Joni Mitchell’s classic 1971 album Blue came out seven years before English poet Amy Key was born, but growing up she “instinctively knew that I would one day spend time with her music.” Key was fourteen when she first heard the album on a cassette borrowed from her sister Rebecca (an “emotional inheritance”). While she had yet to experience the intensity of womanhood — unlike her best friend who was sleeping over and engulfed with period pain — what the music foretold was a future filled with the highs and lows of romantic love. “I’d hurt someone. They would hurt me.”
The ostensible hook of Arrangements in Blue, a memoir in chapters that correspond to the album’s ten songs, is that Key’s love life has not turned out as she eagerly anticipated when she was fourteen. Now in her forties, Key has not had a serious boyfriend since she was twenty-two, though not for want of yearning or trying. She lives alone with her two cats and has heard Blue so many times that she can “summon every element of the music” in her head without having to play it. The book opens with Key telling a taxi driver she’s come to Los Angeles to write a book about Joni Mitchell.
Middle-aged woman writes a book about being single and loving Joni Mitchell. Perhaps especially for readers like me who are of a similar age and circumstance to the author, and/or who share her music obsession, that summary is as enticing as it gets. Yet it only hints at the riches on offer. At least two entwined stories reflect the influence of Blue. One is the story of how the pursuit of and desire for romantic love have loomed over Key’s life, with Blue serving as a kind of aspirational benchmark. The other is about how for Key, Blue became “part of the language I had to express myself.”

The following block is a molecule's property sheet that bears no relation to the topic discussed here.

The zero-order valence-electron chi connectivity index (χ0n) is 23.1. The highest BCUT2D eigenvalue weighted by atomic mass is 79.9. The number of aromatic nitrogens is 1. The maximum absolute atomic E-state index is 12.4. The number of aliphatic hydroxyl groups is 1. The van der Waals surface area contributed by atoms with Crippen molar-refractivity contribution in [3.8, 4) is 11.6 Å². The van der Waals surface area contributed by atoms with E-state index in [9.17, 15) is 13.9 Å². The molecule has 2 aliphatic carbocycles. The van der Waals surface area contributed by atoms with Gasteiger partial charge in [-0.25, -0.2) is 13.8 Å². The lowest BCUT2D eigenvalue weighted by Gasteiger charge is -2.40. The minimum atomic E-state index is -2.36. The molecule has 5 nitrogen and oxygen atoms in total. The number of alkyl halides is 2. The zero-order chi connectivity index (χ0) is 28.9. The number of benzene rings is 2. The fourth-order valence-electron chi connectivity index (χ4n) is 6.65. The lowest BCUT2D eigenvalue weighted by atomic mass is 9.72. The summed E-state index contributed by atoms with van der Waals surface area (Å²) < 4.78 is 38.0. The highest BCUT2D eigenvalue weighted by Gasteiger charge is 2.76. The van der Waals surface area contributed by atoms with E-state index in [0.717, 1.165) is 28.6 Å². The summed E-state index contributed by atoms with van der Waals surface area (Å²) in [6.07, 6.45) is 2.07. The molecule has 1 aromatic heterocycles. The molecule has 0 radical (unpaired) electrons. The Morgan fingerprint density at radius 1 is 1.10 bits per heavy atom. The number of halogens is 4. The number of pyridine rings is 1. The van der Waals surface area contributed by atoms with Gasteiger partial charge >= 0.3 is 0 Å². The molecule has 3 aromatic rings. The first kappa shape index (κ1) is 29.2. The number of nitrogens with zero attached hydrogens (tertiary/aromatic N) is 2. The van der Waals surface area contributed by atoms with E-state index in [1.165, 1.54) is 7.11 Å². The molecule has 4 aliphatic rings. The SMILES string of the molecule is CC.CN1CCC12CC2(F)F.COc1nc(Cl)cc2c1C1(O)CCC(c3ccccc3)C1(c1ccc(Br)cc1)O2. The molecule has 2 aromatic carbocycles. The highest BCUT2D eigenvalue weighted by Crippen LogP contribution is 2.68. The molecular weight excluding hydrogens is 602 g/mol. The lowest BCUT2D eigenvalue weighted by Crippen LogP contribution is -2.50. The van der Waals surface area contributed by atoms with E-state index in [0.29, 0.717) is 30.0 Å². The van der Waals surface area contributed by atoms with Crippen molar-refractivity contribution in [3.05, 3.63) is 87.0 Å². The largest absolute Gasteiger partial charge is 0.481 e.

What Key heard that night back in 1992 when she first encountered Blue was a woman who took herself and her art seriously. Key does similar work in Arrangements in Blue, and it has not been without struggle. She writes early on that it “scares me to lay out all the ways in which absence of romantic love touches my life.” In reckoning with the enduring desire for a relationship, and with the shame she sometimes feels about it, Key takes stock, the song cycle of Blue providing the structure that otherwise may have taken the form of more conventional life markers like marriage and children.
Mitchell and Key, poets both, are attuned to quotidian details and their larger resonance. In “My Old Man” Mitchell sings that when her lover is away “the bed’s too big, the frying pan’s too wide.” Key observes the “easy intimacy” of a couple sharing a pillow on a plane, and watches with “deep interest” the “ordinariness” of couples interacting at home. Among them are her maternal grandparents, whose ordered, tranquil domestic world provided an alternative to her parent’s unhappy marriage.
Although the rite of passage that is moving in together has not so far been part of Key’s experience, home-making and home-owning have. She captures their hard-won satisfaction and pleasure without side-stepping the difficulties or the persistent longing for a romantic love that she imagines feels like her ideal of home: “warm, intimate, symbolic in all the aesthetic details of it, and after the inevitable addictive whirr of lust, secure.”